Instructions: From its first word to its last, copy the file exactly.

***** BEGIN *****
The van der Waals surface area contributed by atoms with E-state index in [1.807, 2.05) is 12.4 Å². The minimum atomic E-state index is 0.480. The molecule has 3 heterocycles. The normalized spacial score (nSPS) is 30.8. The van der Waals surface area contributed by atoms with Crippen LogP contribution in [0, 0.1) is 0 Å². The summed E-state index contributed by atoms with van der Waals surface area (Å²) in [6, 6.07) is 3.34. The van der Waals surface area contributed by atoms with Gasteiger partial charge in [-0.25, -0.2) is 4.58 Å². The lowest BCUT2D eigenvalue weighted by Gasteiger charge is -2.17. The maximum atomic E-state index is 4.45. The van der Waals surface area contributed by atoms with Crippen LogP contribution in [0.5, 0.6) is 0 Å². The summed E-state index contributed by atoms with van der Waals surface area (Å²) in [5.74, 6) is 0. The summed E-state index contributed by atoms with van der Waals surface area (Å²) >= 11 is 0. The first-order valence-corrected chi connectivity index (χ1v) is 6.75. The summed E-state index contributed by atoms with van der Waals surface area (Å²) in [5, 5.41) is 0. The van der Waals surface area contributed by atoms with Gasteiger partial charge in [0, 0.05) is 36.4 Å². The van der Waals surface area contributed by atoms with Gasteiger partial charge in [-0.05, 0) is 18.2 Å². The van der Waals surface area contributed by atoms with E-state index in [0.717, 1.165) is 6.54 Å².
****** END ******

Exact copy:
The van der Waals surface area contributed by atoms with E-state index in [1.807, 2.05) is 12.4 Å². The minimum atomic E-state index is 0.480. The molecule has 3 heterocycles. The normalized spacial score (nSPS) is 30.8. The van der Waals surface area contributed by atoms with Crippen LogP contribution in [0, 0.1) is 0 Å². The summed E-state index contributed by atoms with van der Waals surface area (Å²) in [6, 6.07) is 3.34. The van der Waals surface area contributed by atoms with Gasteiger partial charge in [-0.25, -0.2) is 4.58 Å². The lowest BCUT2D eigenvalue weighted by Gasteiger charge is -2.17. The maximum atomic E-state index is 4.45. The van der Waals surface area contributed by atoms with Crippen LogP contribution in [0.5, 0.6) is 0 Å². The summed E-state index contributed by atoms with van der Waals surface area (Å²) in [5.74, 6) is 0. The summed E-state index contributed by atoms with van der Waals surface area (Å²) >= 11 is 0. The first-order valence-corrected chi connectivity index (χ1v) is 6.75. The summed E-state index contributed by atoms with van der Waals surface area (Å²) in [5, 5.41) is 0. The van der Waals surface area contributed by atoms with Gasteiger partial charge in [0, 0.05) is 36.4 Å². The van der Waals surface area contributed by atoms with Gasteiger partial charge in [-0.05, 0) is 18.2 Å². The van der Waals surface area contributed by atoms with E-state index in [0.717, 1.165) is 6.54 Å².